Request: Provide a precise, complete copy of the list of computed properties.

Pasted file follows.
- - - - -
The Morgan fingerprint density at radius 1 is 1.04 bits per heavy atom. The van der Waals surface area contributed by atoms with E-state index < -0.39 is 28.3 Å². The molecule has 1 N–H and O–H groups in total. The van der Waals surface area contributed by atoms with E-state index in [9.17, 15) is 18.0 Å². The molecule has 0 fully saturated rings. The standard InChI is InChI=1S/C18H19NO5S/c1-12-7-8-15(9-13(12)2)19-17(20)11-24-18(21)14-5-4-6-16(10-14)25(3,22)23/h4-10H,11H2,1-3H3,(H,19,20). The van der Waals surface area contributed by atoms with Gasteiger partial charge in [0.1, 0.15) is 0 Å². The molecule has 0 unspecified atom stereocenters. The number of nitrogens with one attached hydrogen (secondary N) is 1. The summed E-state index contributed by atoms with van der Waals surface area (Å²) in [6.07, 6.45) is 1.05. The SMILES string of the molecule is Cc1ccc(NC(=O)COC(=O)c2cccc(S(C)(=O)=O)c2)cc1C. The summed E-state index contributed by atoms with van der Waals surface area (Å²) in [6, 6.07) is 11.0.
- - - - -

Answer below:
The Morgan fingerprint density at radius 1 is 1.04 bits per heavy atom. The van der Waals surface area contributed by atoms with E-state index < -0.39 is 28.3 Å². The molecule has 1 N–H and O–H groups in total. The van der Waals surface area contributed by atoms with E-state index in [9.17, 15) is 18.0 Å². The molecule has 0 fully saturated rings. The standard InChI is InChI=1S/C18H19NO5S/c1-12-7-8-15(9-13(12)2)19-17(20)11-24-18(21)14-5-4-6-16(10-14)25(3,22)23/h4-10H,11H2,1-3H3,(H,19,20). The van der Waals surface area contributed by atoms with Gasteiger partial charge in [0.1, 0.15) is 0 Å². The molecule has 0 unspecified atom stereocenters. The number of nitrogens with one attached hydrogen (secondary N) is 1. The summed E-state index contributed by atoms with van der Waals surface area (Å²) in [6.07, 6.45) is 1.05. The SMILES string of the molecule is Cc1ccc(NC(=O)COC(=O)c2cccc(S(C)(=O)=O)c2)cc1C. The summed E-state index contributed by atoms with van der Waals surface area (Å²) in [6, 6.07) is 11.0.